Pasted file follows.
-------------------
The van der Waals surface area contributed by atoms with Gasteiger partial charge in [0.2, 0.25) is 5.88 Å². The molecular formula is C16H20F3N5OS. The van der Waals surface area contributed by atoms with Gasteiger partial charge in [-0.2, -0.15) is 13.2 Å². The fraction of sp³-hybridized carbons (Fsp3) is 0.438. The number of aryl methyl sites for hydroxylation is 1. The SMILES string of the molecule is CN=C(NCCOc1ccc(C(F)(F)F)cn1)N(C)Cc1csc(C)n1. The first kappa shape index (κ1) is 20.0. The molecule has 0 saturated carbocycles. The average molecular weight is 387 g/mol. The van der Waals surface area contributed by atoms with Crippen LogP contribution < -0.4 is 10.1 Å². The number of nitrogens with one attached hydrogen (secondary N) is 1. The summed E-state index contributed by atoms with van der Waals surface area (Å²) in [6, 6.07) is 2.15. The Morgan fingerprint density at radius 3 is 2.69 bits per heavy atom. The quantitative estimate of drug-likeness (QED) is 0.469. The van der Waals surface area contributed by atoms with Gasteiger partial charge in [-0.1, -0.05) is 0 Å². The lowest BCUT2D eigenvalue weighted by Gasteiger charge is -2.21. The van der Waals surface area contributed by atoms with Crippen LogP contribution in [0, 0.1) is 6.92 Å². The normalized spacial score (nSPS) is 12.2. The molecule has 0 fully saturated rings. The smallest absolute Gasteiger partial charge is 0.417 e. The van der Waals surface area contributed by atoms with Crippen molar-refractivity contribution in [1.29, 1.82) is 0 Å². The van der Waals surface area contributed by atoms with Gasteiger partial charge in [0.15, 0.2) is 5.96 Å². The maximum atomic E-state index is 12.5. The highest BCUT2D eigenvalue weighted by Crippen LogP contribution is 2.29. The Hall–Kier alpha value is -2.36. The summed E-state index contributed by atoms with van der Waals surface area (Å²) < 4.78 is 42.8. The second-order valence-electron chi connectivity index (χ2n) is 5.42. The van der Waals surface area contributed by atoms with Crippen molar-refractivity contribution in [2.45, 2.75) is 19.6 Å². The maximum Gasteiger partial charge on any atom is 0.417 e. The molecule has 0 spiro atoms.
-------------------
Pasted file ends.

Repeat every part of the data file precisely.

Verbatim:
The van der Waals surface area contributed by atoms with Gasteiger partial charge in [0.2, 0.25) is 5.88 Å². The molecular formula is C16H20F3N5OS. The van der Waals surface area contributed by atoms with Gasteiger partial charge in [-0.2, -0.15) is 13.2 Å². The fraction of sp³-hybridized carbons (Fsp3) is 0.438. The number of aryl methyl sites for hydroxylation is 1. The SMILES string of the molecule is CN=C(NCCOc1ccc(C(F)(F)F)cn1)N(C)Cc1csc(C)n1. The first kappa shape index (κ1) is 20.0. The molecule has 0 saturated carbocycles. The average molecular weight is 387 g/mol. The van der Waals surface area contributed by atoms with Crippen LogP contribution < -0.4 is 10.1 Å². The number of nitrogens with one attached hydrogen (secondary N) is 1. The summed E-state index contributed by atoms with van der Waals surface area (Å²) in [6, 6.07) is 2.15. The Morgan fingerprint density at radius 3 is 2.69 bits per heavy atom. The quantitative estimate of drug-likeness (QED) is 0.469. The van der Waals surface area contributed by atoms with Gasteiger partial charge in [-0.1, -0.05) is 0 Å². The lowest BCUT2D eigenvalue weighted by Gasteiger charge is -2.21. The van der Waals surface area contributed by atoms with Crippen LogP contribution in [0, 0.1) is 6.92 Å². The normalized spacial score (nSPS) is 12.2. The molecule has 0 fully saturated rings. The smallest absolute Gasteiger partial charge is 0.417 e. The van der Waals surface area contributed by atoms with Crippen molar-refractivity contribution in [1.29, 1.82) is 0 Å². The van der Waals surface area contributed by atoms with Gasteiger partial charge in [0.15, 0.2) is 5.96 Å². The maximum atomic E-state index is 12.5. The highest BCUT2D eigenvalue weighted by Crippen LogP contribution is 2.29. The Hall–Kier alpha value is -2.36. The summed E-state index contributed by atoms with van der Waals surface area (Å²) < 4.78 is 42.8. The second-order valence-electron chi connectivity index (χ2n) is 5.42. The van der Waals surface area contributed by atoms with Crippen molar-refractivity contribution in [2.45, 2.75) is 19.6 Å². The maximum Gasteiger partial charge on any atom is 0.417 e. The molecule has 0 spiro atoms.